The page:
Helping deconstruct the shame and anxiety that comes from operating “differently” in a world that places a high value on being “normal.”
If you are reading this, you likely identify as, or are curious about possibly being neurodivergent.
If you don’t connect with that word, you may connect with being called a highly sensitive person, having ADHD, or being on the Autism Spectrum.
Maybe there isn’t a label you identify with, but you just feel different from those around you. Your brain works differently, and because of that you experience shame around who you are.
Being Neurodivergent is not a medical term, condition, or diagnosis
It is a word used to describe
individuals that have differences
in the way their brain works.
Often times, when treatment for these communities are discussed, it is centered around behavioral techniques.
While this is an important component of treatment, there is so much more to supporting people with neurodivergence that gets lost inside treatment; such as, processing emotions, building an identity, and creating meaningful relationships when you operate differently from others.
Many people learn to “mask” to cover up or compensate for symptoms. While masking can help one to “function” in a socially acceptable manner, it can also cause exhaustion, burnout, and identity confusion.
This can disproportionately affect those with multiple marginalized identities (such as women, LGBTQ+, BIPOC, etc.) and further the feeling that something is wrong with you, or even that you are wrong.
Here at Replenish Her, we focus on exploring the full scope of an individual, their needs, feelings, identity, and support systems; rather than isolating treatment to behavioral focused approaches only.
Common Conditions associated to Neurodivergence
How we Help
We do not provide Autism Spectrum Disorder or ADHD testing/evaluation, however, you do not need one of those diagnoses to receive therapy. There are a multitude of reasons one might not have a formal diagnosis, and we work with you to uncover the path that is best for you, with or without a diagnosis.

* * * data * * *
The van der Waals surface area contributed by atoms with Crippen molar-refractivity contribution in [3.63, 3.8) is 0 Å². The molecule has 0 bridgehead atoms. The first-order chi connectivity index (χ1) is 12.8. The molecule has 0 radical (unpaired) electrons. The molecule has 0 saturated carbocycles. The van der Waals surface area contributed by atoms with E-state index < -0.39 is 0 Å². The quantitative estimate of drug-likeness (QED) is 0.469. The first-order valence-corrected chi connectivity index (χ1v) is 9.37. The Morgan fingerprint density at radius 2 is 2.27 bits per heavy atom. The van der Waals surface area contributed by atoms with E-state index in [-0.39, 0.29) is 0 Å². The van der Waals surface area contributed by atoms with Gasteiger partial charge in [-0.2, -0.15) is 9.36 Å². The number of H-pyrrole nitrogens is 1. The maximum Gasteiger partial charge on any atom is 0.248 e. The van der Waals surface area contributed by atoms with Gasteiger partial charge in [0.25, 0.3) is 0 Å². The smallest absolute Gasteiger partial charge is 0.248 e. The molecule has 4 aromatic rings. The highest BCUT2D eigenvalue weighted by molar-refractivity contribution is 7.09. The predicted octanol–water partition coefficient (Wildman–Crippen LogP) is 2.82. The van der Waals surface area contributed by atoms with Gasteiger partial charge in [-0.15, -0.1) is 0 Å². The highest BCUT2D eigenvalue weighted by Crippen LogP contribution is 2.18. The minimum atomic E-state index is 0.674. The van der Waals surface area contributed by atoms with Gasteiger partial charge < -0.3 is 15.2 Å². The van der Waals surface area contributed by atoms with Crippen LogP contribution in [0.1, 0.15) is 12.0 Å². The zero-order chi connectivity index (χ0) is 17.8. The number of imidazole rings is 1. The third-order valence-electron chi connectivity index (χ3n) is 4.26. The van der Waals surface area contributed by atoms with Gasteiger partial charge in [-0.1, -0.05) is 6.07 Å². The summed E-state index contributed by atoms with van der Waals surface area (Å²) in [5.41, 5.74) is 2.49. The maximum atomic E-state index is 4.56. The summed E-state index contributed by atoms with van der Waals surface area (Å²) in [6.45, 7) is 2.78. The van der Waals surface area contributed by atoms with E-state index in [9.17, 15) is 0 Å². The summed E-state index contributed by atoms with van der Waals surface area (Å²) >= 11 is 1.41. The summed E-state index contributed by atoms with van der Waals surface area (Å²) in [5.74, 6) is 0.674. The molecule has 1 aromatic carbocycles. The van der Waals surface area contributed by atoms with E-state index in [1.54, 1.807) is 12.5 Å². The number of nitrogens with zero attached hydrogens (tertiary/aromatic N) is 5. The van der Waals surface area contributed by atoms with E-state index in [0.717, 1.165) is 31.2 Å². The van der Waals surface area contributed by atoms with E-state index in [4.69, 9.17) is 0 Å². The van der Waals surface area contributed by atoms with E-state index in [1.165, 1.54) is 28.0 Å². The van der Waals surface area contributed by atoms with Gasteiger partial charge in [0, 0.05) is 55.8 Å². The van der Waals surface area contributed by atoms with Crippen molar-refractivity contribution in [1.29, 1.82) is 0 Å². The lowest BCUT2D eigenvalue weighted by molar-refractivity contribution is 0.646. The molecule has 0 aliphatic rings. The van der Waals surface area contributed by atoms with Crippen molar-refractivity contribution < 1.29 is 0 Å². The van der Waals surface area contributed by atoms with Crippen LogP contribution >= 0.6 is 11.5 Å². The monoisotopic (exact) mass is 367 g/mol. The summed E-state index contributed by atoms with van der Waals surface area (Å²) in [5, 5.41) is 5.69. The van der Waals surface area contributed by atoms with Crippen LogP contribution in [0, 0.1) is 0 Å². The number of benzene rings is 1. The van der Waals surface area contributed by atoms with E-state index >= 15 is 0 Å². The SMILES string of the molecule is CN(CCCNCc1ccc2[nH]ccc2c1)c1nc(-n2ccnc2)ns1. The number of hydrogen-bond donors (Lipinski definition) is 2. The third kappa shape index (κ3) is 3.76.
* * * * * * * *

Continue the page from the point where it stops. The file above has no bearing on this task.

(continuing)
When you choose to work with us, we begin by exploring what is working in your life and what is not; and from there developing a treatment plan that takes into consideration not only the behavioral tools and techniques you may need, but also the emotional and social ones.
Often times, individuals that are neurodivergent are told to work on developing their organizational tools and techniques. While we do work on these skills with you, this it not the focus and core of our work.
Instead, we hope to couple those behavioral skills with also working to bring compassion and acceptance into your differences.
We hope to dive into the emotional needs that present when you feel “not normal,” that you don’t fit in, or just struggle to function and operate in the way society expects.
We work through these narratives by helping you build confidence and an inner voice that is self loving and embracing of your unique and beautiful differences.
This can be done in many different ways, but our therapists most often use narrative approaches, expressive/creative approaches, ACT–Acceptance and Commitment Therapy, and parts work (such as IFS–Internal Family Systems).
We understand phone calls can be difficult.
Once you submit our contact form, communication can be had via phone call, text, or email.
We typically call on the phone before scheduling to learn a little about you, ask questions, and figure out which therapists would be the best fit.
However, if you are not a phone call person, we can work with you to find another way.